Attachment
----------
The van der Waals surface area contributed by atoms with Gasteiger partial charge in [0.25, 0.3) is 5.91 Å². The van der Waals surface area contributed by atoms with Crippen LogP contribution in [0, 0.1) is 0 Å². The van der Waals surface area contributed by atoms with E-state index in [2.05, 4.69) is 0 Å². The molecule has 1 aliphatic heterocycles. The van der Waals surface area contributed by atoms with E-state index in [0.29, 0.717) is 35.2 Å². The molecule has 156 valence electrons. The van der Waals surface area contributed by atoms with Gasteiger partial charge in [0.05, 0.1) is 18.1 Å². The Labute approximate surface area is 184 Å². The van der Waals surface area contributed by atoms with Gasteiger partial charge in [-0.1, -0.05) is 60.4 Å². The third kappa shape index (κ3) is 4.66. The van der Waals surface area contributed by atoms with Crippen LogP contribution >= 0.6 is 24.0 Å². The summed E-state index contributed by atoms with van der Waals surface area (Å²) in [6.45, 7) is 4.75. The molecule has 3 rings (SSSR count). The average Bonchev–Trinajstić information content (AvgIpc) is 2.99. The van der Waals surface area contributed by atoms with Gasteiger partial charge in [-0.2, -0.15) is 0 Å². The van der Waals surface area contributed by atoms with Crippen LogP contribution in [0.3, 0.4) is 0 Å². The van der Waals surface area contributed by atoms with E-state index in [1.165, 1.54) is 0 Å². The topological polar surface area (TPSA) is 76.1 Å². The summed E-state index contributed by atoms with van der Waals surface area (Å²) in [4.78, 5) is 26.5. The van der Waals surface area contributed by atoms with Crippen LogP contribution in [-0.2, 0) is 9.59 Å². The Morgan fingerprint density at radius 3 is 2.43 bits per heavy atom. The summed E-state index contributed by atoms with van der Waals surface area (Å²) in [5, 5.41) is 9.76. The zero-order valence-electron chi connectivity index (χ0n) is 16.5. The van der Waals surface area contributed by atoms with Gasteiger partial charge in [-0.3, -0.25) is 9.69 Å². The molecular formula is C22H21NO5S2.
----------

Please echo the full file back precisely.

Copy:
The van der Waals surface area contributed by atoms with Gasteiger partial charge in [0.25, 0.3) is 5.91 Å². The van der Waals surface area contributed by atoms with Crippen LogP contribution in [0, 0.1) is 0 Å². The van der Waals surface area contributed by atoms with E-state index in [2.05, 4.69) is 0 Å². The molecule has 1 aliphatic heterocycles. The van der Waals surface area contributed by atoms with E-state index in [0.29, 0.717) is 35.2 Å². The molecule has 156 valence electrons. The van der Waals surface area contributed by atoms with Gasteiger partial charge in [0.05, 0.1) is 18.1 Å². The Labute approximate surface area is 184 Å². The van der Waals surface area contributed by atoms with Gasteiger partial charge in [-0.1, -0.05) is 60.4 Å². The third kappa shape index (κ3) is 4.66. The van der Waals surface area contributed by atoms with Crippen LogP contribution >= 0.6 is 24.0 Å². The summed E-state index contributed by atoms with van der Waals surface area (Å²) in [6.45, 7) is 4.75. The molecule has 3 rings (SSSR count). The average Bonchev–Trinajstić information content (AvgIpc) is 2.99. The van der Waals surface area contributed by atoms with Gasteiger partial charge in [-0.2, -0.15) is 0 Å². The van der Waals surface area contributed by atoms with Crippen LogP contribution in [0.3, 0.4) is 0 Å². The van der Waals surface area contributed by atoms with E-state index in [1.165, 1.54) is 0 Å². The topological polar surface area (TPSA) is 76.1 Å². The summed E-state index contributed by atoms with van der Waals surface area (Å²) in [4.78, 5) is 26.5. The van der Waals surface area contributed by atoms with Crippen LogP contribution in [-0.2, 0) is 9.59 Å². The Morgan fingerprint density at radius 3 is 2.43 bits per heavy atom. The summed E-state index contributed by atoms with van der Waals surface area (Å²) in [5, 5.41) is 9.76. The zero-order valence-electron chi connectivity index (χ0n) is 16.5. The van der Waals surface area contributed by atoms with Gasteiger partial charge in [-0.3, -0.25) is 9.69 Å². The molecular formula is C22H21NO5S2.